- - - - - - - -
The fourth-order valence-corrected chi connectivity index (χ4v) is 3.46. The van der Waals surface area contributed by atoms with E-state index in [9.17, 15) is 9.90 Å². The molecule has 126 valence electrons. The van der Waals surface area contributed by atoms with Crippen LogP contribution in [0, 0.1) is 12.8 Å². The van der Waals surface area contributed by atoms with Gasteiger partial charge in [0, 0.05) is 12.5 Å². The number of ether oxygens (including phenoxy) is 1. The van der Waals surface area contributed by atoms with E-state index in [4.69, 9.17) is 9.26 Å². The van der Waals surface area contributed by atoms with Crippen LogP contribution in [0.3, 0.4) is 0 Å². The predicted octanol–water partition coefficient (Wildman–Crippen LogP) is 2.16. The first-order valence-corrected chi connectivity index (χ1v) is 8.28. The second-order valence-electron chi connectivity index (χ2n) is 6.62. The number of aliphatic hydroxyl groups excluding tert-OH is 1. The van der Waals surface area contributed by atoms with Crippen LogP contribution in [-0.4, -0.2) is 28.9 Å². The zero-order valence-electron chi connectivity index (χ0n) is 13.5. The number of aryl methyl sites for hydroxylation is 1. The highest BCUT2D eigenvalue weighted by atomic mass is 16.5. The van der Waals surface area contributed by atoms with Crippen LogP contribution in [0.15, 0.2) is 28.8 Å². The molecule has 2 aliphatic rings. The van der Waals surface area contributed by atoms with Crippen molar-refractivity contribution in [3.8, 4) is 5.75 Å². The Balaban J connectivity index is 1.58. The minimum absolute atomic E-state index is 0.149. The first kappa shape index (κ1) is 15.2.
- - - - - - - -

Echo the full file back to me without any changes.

The fourth-order valence-corrected chi connectivity index (χ4v) is 3.46. The van der Waals surface area contributed by atoms with E-state index in [9.17, 15) is 9.90 Å². The molecule has 126 valence electrons. The van der Waals surface area contributed by atoms with Crippen LogP contribution in [0, 0.1) is 12.8 Å². The van der Waals surface area contributed by atoms with Gasteiger partial charge in [0, 0.05) is 12.5 Å². The number of ether oxygens (including phenoxy) is 1. The van der Waals surface area contributed by atoms with E-state index in [4.69, 9.17) is 9.26 Å². The van der Waals surface area contributed by atoms with Crippen LogP contribution in [0.3, 0.4) is 0 Å². The predicted octanol–water partition coefficient (Wildman–Crippen LogP) is 2.16. The first-order valence-corrected chi connectivity index (χ1v) is 8.28. The second-order valence-electron chi connectivity index (χ2n) is 6.62. The number of aliphatic hydroxyl groups excluding tert-OH is 1. The van der Waals surface area contributed by atoms with Crippen LogP contribution in [-0.4, -0.2) is 28.9 Å². The zero-order valence-electron chi connectivity index (χ0n) is 13.5. The number of aryl methyl sites for hydroxylation is 1. The highest BCUT2D eigenvalue weighted by atomic mass is 16.5. The van der Waals surface area contributed by atoms with Crippen LogP contribution in [0.15, 0.2) is 28.8 Å². The molecule has 2 aliphatic rings. The van der Waals surface area contributed by atoms with Crippen molar-refractivity contribution in [3.8, 4) is 5.75 Å². The Balaban J connectivity index is 1.58. The minimum absolute atomic E-state index is 0.149. The first kappa shape index (κ1) is 15.2.